The research on exosomes, one type of extracellular vesicles, with diameter in the range of 30–150 nm, represents another dramatically booming field in Immunology (4). Exosomes are derived from endosomal multivesicular bodies (MVB) when the MVB fuses with the plasma membrane and gets released into the extracellular environment. Since they serve as a communication tool between cells and in the transmission of disease states, there is an exploration of interest on exosomes in the last few years (4,5). There were plenty of conference posters and talks describing the molecular composition and biological functions of extracellular vesicles both in health and disease. Indeed, exosomes contain promising biomarkers which are essential for disease diagnosis, especially for certain cancer early diagnosis, although at present purification and characterization of the extremely tiny vesicles is a big challenge due to the lackage of exclusive markers. By delivering their molecular cargo including cytokines, lipids, nucleic RNA, DNA, and enzymes, exosomes play essential roles in acute and chronic inflammation, as well as autoimmune diseases. A talk given by Dr. Gabrielsson (Karolinska Institutet, Sweden) demonstrated that exosomes released by allogeneic dendritic cells induced robust T cell responses in a B16 melanoma model that highlighted the perspective of exosome-based immunotherapy.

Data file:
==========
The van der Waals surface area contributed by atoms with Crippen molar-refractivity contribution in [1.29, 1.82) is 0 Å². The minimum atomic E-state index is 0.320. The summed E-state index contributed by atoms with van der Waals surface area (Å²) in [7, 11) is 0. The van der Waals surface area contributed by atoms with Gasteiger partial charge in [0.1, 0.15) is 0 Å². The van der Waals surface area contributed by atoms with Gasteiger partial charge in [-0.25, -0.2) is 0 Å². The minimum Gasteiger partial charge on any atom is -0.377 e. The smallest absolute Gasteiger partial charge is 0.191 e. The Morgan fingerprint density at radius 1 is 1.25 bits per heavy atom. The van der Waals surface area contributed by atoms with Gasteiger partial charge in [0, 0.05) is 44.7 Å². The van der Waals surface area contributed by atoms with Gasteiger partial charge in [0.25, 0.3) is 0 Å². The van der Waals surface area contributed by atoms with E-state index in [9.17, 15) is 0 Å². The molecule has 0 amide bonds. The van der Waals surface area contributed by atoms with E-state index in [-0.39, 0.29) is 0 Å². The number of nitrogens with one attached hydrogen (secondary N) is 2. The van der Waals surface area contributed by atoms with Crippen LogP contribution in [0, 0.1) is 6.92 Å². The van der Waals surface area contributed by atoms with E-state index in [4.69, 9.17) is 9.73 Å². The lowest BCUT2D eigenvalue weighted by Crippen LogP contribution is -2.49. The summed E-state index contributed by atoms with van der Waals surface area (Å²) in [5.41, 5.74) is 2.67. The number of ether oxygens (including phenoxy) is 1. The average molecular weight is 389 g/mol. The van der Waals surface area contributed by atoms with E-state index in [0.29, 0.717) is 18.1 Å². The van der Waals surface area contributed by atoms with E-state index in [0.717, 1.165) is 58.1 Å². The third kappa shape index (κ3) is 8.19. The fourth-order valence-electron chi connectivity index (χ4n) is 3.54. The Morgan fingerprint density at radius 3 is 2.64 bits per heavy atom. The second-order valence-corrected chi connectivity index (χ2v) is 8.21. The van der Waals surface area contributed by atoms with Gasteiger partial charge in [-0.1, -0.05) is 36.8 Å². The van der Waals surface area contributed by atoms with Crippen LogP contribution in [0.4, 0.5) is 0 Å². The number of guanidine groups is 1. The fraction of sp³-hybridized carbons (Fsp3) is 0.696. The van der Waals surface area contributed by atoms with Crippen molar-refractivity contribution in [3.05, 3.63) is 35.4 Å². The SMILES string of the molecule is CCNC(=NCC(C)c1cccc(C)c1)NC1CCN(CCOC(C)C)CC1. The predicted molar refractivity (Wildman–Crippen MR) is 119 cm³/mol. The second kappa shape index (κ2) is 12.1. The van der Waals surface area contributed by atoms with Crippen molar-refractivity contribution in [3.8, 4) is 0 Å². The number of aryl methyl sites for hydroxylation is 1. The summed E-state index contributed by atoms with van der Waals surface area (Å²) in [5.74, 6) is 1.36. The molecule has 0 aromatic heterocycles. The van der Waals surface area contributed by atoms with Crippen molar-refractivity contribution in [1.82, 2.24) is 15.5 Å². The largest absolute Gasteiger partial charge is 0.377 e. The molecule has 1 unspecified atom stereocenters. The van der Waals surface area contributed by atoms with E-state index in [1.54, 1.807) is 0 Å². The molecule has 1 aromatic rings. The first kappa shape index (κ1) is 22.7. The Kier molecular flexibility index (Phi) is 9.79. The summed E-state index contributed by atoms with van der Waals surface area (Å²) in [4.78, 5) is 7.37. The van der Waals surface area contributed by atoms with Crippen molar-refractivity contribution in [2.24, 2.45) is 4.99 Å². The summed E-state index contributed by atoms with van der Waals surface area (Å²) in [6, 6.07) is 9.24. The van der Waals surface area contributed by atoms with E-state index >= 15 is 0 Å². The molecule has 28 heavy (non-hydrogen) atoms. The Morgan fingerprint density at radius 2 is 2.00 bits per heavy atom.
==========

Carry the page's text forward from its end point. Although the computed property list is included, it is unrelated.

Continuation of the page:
The conference motto was ”build bridges”, thus, system geneticist and bioinformatician Dr. Li (University of Groningen, Netherlands) and Dr. Westerhoff (AIMMS and SILS and MCISB, Netherlands) were invited to lead one workshop titled “Deep Thing in Immunology”. The immune system is one of the most complex systems, which involves temporal and spatial regulation of more than 75,000 immune molecules. To understand the complicated networks of those molecules and the connection of their biological functions with human diseases, immunologists now have to befriend computer and system biology to integrate the huge mass of experimental data into deep mathematical models for better understanding and prediction of human diseases. Deep thinking with the help of modeling softwares will empower our observation and imagination close to immunological reality. Moreover, the lecture by Dr. Westerhoff explained how the established model based on big experimental data promoted the understanding of the difference between acute and chronic inflammation.